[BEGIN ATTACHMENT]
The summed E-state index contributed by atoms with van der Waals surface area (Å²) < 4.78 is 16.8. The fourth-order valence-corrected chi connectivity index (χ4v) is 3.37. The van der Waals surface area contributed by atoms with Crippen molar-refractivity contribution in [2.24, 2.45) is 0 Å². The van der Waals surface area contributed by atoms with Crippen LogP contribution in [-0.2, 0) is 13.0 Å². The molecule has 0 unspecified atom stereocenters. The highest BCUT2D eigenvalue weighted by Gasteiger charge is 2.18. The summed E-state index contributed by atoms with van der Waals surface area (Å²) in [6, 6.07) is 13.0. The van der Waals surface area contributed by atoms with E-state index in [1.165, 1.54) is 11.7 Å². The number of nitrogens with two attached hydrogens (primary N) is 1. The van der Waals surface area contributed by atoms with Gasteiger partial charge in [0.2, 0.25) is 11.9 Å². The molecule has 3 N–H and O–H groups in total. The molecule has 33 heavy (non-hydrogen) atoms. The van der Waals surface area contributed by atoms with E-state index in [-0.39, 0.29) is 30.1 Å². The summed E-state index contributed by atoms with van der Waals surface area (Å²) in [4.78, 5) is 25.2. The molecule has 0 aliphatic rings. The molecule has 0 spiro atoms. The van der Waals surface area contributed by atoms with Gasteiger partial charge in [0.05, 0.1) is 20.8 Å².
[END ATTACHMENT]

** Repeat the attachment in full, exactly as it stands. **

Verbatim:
The summed E-state index contributed by atoms with van der Waals surface area (Å²) < 4.78 is 16.8. The fourth-order valence-corrected chi connectivity index (χ4v) is 3.37. The van der Waals surface area contributed by atoms with Crippen molar-refractivity contribution in [2.24, 2.45) is 0 Å². The van der Waals surface area contributed by atoms with Crippen LogP contribution in [-0.2, 0) is 13.0 Å². The molecule has 0 unspecified atom stereocenters. The highest BCUT2D eigenvalue weighted by Gasteiger charge is 2.18. The summed E-state index contributed by atoms with van der Waals surface area (Å²) in [6, 6.07) is 13.0. The van der Waals surface area contributed by atoms with E-state index in [1.165, 1.54) is 11.7 Å². The number of nitrogens with two attached hydrogens (primary N) is 1. The van der Waals surface area contributed by atoms with Gasteiger partial charge in [0.2, 0.25) is 11.9 Å². The molecule has 3 N–H and O–H groups in total. The molecule has 33 heavy (non-hydrogen) atoms. The van der Waals surface area contributed by atoms with E-state index in [-0.39, 0.29) is 30.1 Å². The summed E-state index contributed by atoms with van der Waals surface area (Å²) in [4.78, 5) is 25.2. The molecule has 0 aliphatic rings. The molecule has 0 spiro atoms. The van der Waals surface area contributed by atoms with Gasteiger partial charge in [0.05, 0.1) is 20.8 Å².